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Hiring

When hiring employees, negligent hiring practices can doom the process. Learn from your colleagues’ successes – and avoid their pitfalls.

Smart interview questions, well-written job descriptions, and sharp interviewing result in hiring employees that work out well, AND make you look good in the process.

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Sometimes, it’s hard to distinguish one applicant from another. That’s especially true for unskilled positions. How do you choose? If one of the factors you use is work history, rest assured it is unlikely your choice will be challenged successfully.
Q. When interviewing prospective employees, will I violate the ADA by asking how many days of work they missed during the past year at their prior jobs?

Do you live in fear of being sued for discrimination? Don’t let it compromise your legitimate decisions. If you’re confident that you have good reasons to fire someone, don’t worry about whom you hire to replace that employee. Even if the replacement is outside the fired employee’s protected class, she probably won’t be able to successfully sue you.

If a company that’s considering hiring one of your former employees calls for a reference check, think twice before saying you can’t recommend him. If that employee engaged in protected activity while working for you, he may see your negative reference as retaliation for that activity. And that may spur a lawsuit.
Here’s a warning you should make sure supervisors hear loud and clear: No one in management should ever mention a protected characteristic (such as age, race or gender) while discussing a promotion or hiring decision.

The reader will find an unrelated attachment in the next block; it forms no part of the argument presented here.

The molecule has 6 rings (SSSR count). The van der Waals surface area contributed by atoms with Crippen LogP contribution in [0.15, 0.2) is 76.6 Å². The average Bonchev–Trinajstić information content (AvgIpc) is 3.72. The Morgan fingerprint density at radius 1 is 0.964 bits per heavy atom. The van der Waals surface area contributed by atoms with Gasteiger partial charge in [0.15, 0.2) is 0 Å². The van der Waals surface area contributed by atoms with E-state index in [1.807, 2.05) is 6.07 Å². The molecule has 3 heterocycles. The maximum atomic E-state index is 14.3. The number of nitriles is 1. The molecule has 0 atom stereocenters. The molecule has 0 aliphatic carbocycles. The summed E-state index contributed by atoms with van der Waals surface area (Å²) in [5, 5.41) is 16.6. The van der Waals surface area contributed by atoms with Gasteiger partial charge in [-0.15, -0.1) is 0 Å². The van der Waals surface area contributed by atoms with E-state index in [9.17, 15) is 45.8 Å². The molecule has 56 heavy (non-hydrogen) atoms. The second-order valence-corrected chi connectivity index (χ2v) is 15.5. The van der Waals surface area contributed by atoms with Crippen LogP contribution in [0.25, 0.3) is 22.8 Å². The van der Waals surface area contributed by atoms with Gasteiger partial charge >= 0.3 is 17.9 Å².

Sometimes, a handful of bitter employees can poison the workplace atmosphere so much that production falls. That doesn’t mean it’s always easy to figure out who’s to blame. Here’s one way that sometimes works: Conduct a thorough assessment of the workplace by interviewing all the employees. What you learn may surprise you and provide the impetus to make some sorely needed changes.

Given the low cost and the easy accessibility of electronic records storage, many employers are making the digital leap to “paperless” HR. But despite the many benefits of going paperless, a host of legal problems could derail even the best-intentioned digital records plan. Carefully consider these legal issues when transitioning to an electronic personnel records system.
Judges understand that human emotion plays a part in some personnel actions—especially in cases involving alleged retaliation. They know that if an employer was planning to retaliate for something an employee did, it wouldn’t wait several years to act.

Employers can’t punish employees for complaining about alleged discrimination or harassment. That’s true even if the complaint doesn’t pan out, as long as the employees complained in good faith. But judges don’t want employees to use the threat of a retaliation lawsuit as a way to circumvent fair discipline, either. There’s a way for employers to get judges on their side.

Given the low cost and the easy accessibility of electronic records storage, many employers are making the digital leap to “paperless” HR. But despite the many benefits of going paperless, a host of legal problems could derail even the best-intentioned digital records plan. Carefully consider these legal issues when transitioning to an electronic personnel records system.
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